The data also shows that 90% of these foreign nationals were short distance movers, who already lived in the Paris region.

And what of the French? Where are they moving? Another report, from Spanish property company Kyero, suggests that French people are the second biggest buyers in Spain, after the British.

Brits are still top, at 54.5%, but Spain is growing in popularity with the French, who now make up 18.2% of foreign buyers. 51% of enquiries are from people within an hour’s drive of Spain, in France. Germans are in third place, on 7.5%.

A Kyero spokesman said the French property market remained “flat” and French people were looking further south for holiday homes.

Play away – it’s good for you.

Last moth we talked about English Fotball player’s reluctance to taste the expat’s life.

This month the Welsh superstar Gareth Bale, now playing at Real Madrid, urged more players to follow him abroad and play in a foreign league at some stage of their career. Bale left Tottenham Hotspur in 2013 to join the Spanish club.

He told The Independent. “I’ve enjoyed every minute of it, the new culture, the new life. I felt like I wanted to challenge myself.”

One of the few British players to join Bale overseas is Ashley Cole, now playing in Rome for Roma.

He admits he thought hard about an overseas move earlier in his career, but moved instead across London from Tottenham to Arsenal.

Cole reportedly said, on being introduced at Roma, that there was a fear factor among British players, that perhaps they were a little afraid to move abroad, accustomed to British culture and the convenience of home life. Speaking for himself he said that as soon as he had the chance “I was glad to get out of London, to face a new language and a new culture.”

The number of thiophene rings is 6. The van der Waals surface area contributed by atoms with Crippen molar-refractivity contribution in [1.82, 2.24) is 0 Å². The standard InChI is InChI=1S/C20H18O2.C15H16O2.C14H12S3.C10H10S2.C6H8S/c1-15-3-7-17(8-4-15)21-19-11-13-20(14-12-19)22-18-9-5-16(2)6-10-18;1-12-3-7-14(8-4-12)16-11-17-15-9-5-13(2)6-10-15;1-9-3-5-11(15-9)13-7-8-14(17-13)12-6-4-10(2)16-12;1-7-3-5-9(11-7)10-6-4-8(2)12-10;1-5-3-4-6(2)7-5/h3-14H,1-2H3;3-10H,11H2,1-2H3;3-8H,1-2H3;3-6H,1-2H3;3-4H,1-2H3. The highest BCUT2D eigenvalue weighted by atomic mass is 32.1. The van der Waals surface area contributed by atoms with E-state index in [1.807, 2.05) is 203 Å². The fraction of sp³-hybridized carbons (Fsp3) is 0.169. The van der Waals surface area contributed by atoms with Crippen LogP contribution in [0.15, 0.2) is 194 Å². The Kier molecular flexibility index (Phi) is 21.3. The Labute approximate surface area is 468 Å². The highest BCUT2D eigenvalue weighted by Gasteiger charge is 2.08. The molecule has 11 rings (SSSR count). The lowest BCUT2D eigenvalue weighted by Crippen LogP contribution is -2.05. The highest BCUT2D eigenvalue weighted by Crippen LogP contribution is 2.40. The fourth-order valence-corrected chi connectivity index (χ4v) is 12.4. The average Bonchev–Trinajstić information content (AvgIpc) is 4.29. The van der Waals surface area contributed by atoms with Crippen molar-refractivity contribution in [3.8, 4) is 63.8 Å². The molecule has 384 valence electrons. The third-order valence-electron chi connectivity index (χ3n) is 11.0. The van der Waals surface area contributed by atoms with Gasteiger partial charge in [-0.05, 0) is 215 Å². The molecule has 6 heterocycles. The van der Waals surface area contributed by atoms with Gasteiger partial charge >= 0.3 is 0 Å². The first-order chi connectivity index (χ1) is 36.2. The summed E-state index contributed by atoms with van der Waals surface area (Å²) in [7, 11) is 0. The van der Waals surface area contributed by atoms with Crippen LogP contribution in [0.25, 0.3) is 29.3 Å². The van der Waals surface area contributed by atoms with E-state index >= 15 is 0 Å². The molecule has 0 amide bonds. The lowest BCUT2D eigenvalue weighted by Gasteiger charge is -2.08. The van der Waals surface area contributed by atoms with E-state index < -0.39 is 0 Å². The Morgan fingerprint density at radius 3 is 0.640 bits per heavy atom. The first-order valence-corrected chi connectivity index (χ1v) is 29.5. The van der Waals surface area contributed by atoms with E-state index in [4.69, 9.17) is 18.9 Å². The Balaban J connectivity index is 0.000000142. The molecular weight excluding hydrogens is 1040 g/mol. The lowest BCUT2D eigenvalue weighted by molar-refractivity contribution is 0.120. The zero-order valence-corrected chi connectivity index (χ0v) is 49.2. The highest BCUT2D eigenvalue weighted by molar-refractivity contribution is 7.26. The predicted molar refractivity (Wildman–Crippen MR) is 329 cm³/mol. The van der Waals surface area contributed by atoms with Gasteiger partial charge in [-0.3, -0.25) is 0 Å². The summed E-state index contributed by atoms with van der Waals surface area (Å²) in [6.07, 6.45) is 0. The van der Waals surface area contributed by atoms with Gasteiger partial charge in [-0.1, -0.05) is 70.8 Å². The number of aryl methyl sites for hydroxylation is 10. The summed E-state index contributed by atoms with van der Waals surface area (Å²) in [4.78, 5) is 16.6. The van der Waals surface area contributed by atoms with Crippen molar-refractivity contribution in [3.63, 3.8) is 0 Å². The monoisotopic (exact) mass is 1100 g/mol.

Emigrate and shed the pounds

There is more support for the theory that some expats, at least, live a healthier life abroad. An interesting case study on Street Insider talks about Americans Denver Gray and his wife Ann, who moved to the beach town of Salinas, Ecuador in March 2013.

The couple say that, in their first five weeks in Salinas, when they were setting up their new home, they each lost 10lb in weight without even trying to change their diet or lifestyle.

Mr Gray, who has type II diabetes, noticed that his morning blood sugar was falling after just two weeks in Salinas. He was able to cut his medication in half. Back in the US both his weight and sugar levels crept back up.

Other expats say this sort of improvement is not unusual, as new arrivals benefit from more fresh food, exercise, and clean air.

One account reports overweight expats moving to Ecuador shedding between 30 to 50 pounds, without making any conscious effort to change their lifestyle.

The local food is thought to play an important in this change. A lot of the produce in Ecuador is raised without pesticides and chemical additives. Better weather than in the US is thought to encourage expats to take more exercise.

Finally, there’s no shortage of advice and guidance on the expat’s experience in foreign lands, but one country that comes in for scrutiny less often than most is our own, recently-rescued United Kingdom.

Bill Bryson wrote an affectionate (mainly) paean to his adopted country in ‘Notes From A Small Island’. But there is not much else, particularly from the non-English-speaking world.

Now a senior Portuguese academic – João Magueijo, Portuguese-born professor of theoretical physics at Imperial College, London – has published some candid thoughts. And I don’t think they’re going to find a place on the Visit Britain website any time soon. (It should be noted they are mainly aimed at the English.)

He found the toilets in (presumably some) homes and at schools and student lodgings “so disgusting that even my grandmother’s poultry cage is cleaner.”

Our drinking habits appalled him. “It is not unusual to drink 12 pints a person. Even a horse would get drunk like this, but in England it is standard practice.”

But it is on the subject of class where his views could trigger a diplomatic incident. He refers to “almost medieval peculiarities”; our class structure” is one of the “most rigid and antiquated in the world.” He touches on “unreconstructed colonial snobbery”, “self-declared racism” and ” self-destructive xenophobia.”

Portugal doesn’t seem to mind its oldest ally being traduced. The book, “Undercooked Steaks: Mini-Breaks and other catastrophes in Her Majesty’s realms” reached fifth-place in the Portuguese bestseller list.